Field hands Jeff and Sharon help with the vineyard expansion at the family compound in Gray, Tennessee.

The summer of my 16th year, I was between jobs, and my father hooked me up with a man raising tobacco in Greene County, Tennessee. Dad wanted me to go to college, and this was a sure way to encourage that path.

I had never worked in tobacco before, and the experience certainly did help me to decide on a career path that did not involve battling blazing heat and bees.

The man I worked for had leased roughly 4 acres of a large tobacco field. The plants were well underway by the time I started my employment. At $3 per hour, the pay was a considerable increase from the $2.30 minimum wage I had earned during the preceding months bagging groceries.

I cannot speak for the more experienced field hands who taught me how to harvest the burley leaf, but I came away from that summer job thinking that minimum wage was not bad for working in an air-conditioned space with piped-in music.

This was when driving through any portion of the East Tennessee countryside during summer without seeing tobacco fields was still impossible. Tobacco farming might not be as prevalent today but whenever I do spot a crop being harvested, I feel tired and a little sunburned.

The man I worked for was somewhat of a novice farmer himself. He owned a clothing store, and I understood that he had leased the tobacco field to make extra money. He had several experienced tobacco workers and still needed all the help he could get, which is how I fell into the job.

The blooms on tobacco plants are removed to increase the size of the plants’ leaves. For the same reason, that process is often followed by a chemical application to reduce the growth of lateral shoots known as suckers. If a chemical agent is not used, the suckers will need to be removed by hand in a delightful process called suckering.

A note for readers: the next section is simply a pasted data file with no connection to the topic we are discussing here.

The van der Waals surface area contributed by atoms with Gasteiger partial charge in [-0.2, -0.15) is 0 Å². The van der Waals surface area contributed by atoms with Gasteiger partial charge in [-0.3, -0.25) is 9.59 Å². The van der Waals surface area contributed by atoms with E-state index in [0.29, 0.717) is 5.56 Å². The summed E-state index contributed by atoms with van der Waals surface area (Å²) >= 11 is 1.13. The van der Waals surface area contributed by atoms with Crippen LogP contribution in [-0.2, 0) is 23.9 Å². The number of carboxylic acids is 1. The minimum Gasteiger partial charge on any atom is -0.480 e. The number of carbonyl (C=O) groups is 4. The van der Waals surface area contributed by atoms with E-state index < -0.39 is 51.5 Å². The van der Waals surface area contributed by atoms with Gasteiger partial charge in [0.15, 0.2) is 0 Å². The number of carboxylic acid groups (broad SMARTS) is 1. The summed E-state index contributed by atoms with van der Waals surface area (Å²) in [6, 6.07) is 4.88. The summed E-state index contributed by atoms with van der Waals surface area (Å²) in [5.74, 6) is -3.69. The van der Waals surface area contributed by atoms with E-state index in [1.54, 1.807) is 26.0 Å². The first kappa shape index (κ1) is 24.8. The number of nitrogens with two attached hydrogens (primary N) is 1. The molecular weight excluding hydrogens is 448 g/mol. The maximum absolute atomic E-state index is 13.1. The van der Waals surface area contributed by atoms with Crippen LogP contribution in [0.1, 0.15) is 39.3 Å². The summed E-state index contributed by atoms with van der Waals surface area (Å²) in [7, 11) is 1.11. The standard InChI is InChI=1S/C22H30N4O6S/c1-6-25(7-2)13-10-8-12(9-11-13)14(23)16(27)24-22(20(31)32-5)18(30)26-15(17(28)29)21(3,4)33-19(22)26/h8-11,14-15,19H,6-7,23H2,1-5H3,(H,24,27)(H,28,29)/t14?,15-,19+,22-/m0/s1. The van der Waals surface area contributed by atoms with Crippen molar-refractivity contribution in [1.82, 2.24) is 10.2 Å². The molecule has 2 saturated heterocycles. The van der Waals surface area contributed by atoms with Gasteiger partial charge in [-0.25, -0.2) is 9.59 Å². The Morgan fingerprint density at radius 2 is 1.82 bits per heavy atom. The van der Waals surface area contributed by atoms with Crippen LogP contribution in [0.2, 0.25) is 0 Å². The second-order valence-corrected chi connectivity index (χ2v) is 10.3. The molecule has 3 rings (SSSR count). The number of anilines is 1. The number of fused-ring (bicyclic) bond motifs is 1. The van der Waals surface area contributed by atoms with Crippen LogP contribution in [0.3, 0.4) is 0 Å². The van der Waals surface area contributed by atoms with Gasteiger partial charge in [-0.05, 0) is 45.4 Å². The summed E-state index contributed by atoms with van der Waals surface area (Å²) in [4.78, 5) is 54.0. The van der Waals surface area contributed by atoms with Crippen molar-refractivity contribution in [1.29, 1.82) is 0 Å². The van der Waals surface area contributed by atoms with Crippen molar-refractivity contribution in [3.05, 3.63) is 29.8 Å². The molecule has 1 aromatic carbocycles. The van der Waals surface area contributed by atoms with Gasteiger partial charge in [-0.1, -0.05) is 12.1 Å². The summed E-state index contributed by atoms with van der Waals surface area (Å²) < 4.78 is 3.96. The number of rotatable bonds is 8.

I was hired when the man realized that his tobacco crop would need to be suckered by hand. Between the yellow jackets, sunburn and nearly dropping from dehydration, my first day in the field got off to a pretty rough start. Not only did I not have the good sense to wear a hat, I did not even bring a jug of water.

When we broke for lunch, the man carried out baloney sandwiches and a cooler of Miller ponies — 6-ounce bottles of beer — on ice. “Boys,” he announced, “there ain’t nothin’ quenches thirst from workin’ in the hot sun like a good ol’ salty beer.”

I was not old enough to have acquired any taste at all for beer, but I was thirsty enough to test the validity of his assertion. The beer would not go down. The ice cubes might have saved my life.

All of that hard work in Greene County tobacco came to mind recently because we have gotten into raising grapes on the family compound. My brother has an established vineyard with Chambourcin and Sangiovese varieties. We’ve added more Sangiovese and some Cabernet Franc vines to the wine-making operation. Leading up to the harvest, there is pruning, tying and spraying to be done. Lots of spraying.

The sun is hot and the yellow jackets do come around, but we never feel like we can’t get through it without a cooler of Miller ponies.

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